According to the initial plan, the scheduled voyage of the Lion Air Group's flight was on May 10 but was deferred to May 15.
"The addition of flights was diverted on May 15, taking into account Lion Air's readiness," an official of Yogyakarta International Airport Agus Pandu Purnama remarked in Kulon Progo on Saturday.
Purnama clarified that his side had yet to receive certainty over the release of the slot submitted by Lion Air to the Transportation Ministry. However, observing the potential of passengers ahead of Eid al-Fitr, he assesses that Lion Air will commence flight operations in mid-May.
Starting May 10, Lion Air Group, through its subsidiary Batik Air, will begin regular flights to Bali, Jakarta, Palangkaraya, and Batam from the Yogyakarta International Airport. However, the airline is yet working towards completing the formalities for the slot permit at the Ministry of Transportation.
"We await Lion Air's readiness and the release of additional routes to the Yogyakarta International Airport," he noted.
With a delay in the addition of flights, Yogyakarta International Airport is yet serving only Citilink that has been operating regular daily flights from the Halim Perdanakusuma Airport, Jakarta, to the Yogyakarta International Airport, since May 6.
"Services at YIA will run normally, as the airport officials are experienced in handling all flight operations," he emphasized.
Purnama pointed out that at least 32 passengers, with some from Purworejo and Kebumen, had landed at the Yogyakarta International Airport.
The Yogyakarta International Airport is considered nothing short of a blessing for the people of the southern Central Java region, as they can frequently take flights at the Yogyakarta International Airport to travel to Jakarta without the need to go through the Adisucipto Airport, which is located fairly far from where they live.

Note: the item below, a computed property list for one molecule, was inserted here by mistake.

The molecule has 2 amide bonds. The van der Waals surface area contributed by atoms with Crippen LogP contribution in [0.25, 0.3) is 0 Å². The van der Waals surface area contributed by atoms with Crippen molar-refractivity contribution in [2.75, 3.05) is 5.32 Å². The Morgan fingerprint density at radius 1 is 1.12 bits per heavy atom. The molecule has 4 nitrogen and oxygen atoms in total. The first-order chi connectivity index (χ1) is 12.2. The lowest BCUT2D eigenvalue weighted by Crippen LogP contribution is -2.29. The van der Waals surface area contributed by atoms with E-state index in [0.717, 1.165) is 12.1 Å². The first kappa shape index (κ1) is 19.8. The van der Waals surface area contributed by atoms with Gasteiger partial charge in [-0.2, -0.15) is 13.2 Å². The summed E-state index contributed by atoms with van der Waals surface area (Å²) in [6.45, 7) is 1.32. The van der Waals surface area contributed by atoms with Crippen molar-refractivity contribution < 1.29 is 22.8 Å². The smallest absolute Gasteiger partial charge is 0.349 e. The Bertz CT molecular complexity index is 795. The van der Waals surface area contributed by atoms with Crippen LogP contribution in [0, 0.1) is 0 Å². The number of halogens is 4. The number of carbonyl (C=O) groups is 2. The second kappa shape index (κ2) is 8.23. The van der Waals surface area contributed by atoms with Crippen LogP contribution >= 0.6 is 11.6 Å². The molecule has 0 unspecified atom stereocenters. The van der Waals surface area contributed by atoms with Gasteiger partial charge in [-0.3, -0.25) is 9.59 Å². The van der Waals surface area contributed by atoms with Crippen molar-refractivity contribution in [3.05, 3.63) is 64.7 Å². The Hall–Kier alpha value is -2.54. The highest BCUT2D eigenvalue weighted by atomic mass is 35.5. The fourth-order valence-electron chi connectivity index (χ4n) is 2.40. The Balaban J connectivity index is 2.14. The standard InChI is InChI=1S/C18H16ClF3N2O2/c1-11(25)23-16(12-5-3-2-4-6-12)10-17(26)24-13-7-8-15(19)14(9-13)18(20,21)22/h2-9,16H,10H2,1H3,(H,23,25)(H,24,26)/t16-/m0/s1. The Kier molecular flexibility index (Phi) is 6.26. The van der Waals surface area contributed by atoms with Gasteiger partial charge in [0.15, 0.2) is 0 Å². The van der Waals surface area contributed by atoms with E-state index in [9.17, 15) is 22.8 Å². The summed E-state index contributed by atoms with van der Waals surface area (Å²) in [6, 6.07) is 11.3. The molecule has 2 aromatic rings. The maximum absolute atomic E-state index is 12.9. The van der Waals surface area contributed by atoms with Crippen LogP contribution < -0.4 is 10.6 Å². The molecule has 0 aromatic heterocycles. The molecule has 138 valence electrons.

"This market was earlier not accommodated, and the people chose to travel by train. However, after the Yogyakarta International Airport is closer, they have switched to taking flights at airports," Purnama remarked.
Speaking in connection with the additional flight service, Purnama expressed concern over the issue of highway access to the Yogyakarta International Airport that may pose a barrier.
He pointed to 30 additional flight schedules to the Yogyakarta International Airport, with each carrying 100 passengers, thereby translating to three thousand flight service users.
This aspect should be taken into account along with accessibility issues. AP I has readied supporting land transportation in the form of bus transportation, shuttle, and trains, but the figure is only optimal for 1,200 passengers.
Purnama remarked that the Yogyakarta International Airport had been widely publicized, and the people were aware of it. This was proven during his visit to Wojo Station where 40 passengers had gotten off the train. Some of them were flight service users, who would be heading to the Yogyakarta International Airport, while others were solely there to get a feel of the train trip to the airport.
"The existence of Yogyakarta International Airport and supporting modes of transportation are well publicized, so the people are already aware of the access to the Yogyakarta International Airport terminal," he added.